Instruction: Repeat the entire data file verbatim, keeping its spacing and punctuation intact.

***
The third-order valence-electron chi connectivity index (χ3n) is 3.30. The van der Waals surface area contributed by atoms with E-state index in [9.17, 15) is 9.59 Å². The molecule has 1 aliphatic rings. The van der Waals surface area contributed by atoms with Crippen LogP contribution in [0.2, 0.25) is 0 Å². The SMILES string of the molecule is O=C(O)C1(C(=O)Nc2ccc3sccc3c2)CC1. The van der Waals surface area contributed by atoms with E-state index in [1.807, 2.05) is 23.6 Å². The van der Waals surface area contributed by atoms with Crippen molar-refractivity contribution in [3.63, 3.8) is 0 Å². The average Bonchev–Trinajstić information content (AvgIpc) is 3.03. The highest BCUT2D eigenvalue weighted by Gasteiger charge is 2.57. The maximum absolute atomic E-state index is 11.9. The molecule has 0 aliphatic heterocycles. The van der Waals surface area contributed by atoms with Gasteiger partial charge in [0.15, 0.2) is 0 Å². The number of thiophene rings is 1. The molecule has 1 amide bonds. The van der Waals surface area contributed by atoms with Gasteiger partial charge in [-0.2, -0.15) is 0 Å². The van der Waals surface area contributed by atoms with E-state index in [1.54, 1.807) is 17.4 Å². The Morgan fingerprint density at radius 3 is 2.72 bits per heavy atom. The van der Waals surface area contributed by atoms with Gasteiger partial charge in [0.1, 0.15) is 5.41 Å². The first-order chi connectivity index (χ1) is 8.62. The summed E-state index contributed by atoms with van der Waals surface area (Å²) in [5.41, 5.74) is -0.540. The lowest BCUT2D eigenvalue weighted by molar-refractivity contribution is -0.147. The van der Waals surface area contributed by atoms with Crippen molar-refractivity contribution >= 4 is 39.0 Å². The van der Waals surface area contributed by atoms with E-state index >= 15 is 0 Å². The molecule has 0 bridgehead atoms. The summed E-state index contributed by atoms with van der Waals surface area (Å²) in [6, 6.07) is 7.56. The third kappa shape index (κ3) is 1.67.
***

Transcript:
The third-order valence-electron chi connectivity index (χ3n) is 3.30. The van der Waals surface area contributed by atoms with E-state index in [9.17, 15) is 9.59 Å². The molecule has 1 aliphatic rings. The van der Waals surface area contributed by atoms with Crippen LogP contribution in [0.2, 0.25) is 0 Å². The SMILES string of the molecule is O=C(O)C1(C(=O)Nc2ccc3sccc3c2)CC1. The van der Waals surface area contributed by atoms with E-state index in [1.807, 2.05) is 23.6 Å². The van der Waals surface area contributed by atoms with Crippen molar-refractivity contribution in [3.63, 3.8) is 0 Å². The average Bonchev–Trinajstić information content (AvgIpc) is 3.03. The highest BCUT2D eigenvalue weighted by Gasteiger charge is 2.57. The maximum absolute atomic E-state index is 11.9. The molecule has 0 aliphatic heterocycles. The van der Waals surface area contributed by atoms with Gasteiger partial charge in [0.15, 0.2) is 0 Å². The number of thiophene rings is 1. The molecule has 1 amide bonds. The van der Waals surface area contributed by atoms with Gasteiger partial charge in [-0.2, -0.15) is 0 Å². The van der Waals surface area contributed by atoms with E-state index in [1.54, 1.807) is 17.4 Å². The Morgan fingerprint density at radius 3 is 2.72 bits per heavy atom. The van der Waals surface area contributed by atoms with Gasteiger partial charge in [0.1, 0.15) is 5.41 Å². The first-order chi connectivity index (χ1) is 8.62. The summed E-state index contributed by atoms with van der Waals surface area (Å²) in [5.41, 5.74) is -0.540. The lowest BCUT2D eigenvalue weighted by molar-refractivity contribution is -0.147. The van der Waals surface area contributed by atoms with Crippen molar-refractivity contribution >= 4 is 39.0 Å². The van der Waals surface area contributed by atoms with E-state index >= 15 is 0 Å². The molecule has 0 bridgehead atoms. The summed E-state index contributed by atoms with van der Waals surface area (Å²) in [6, 6.07) is 7.56. The third kappa shape index (κ3) is 1.67.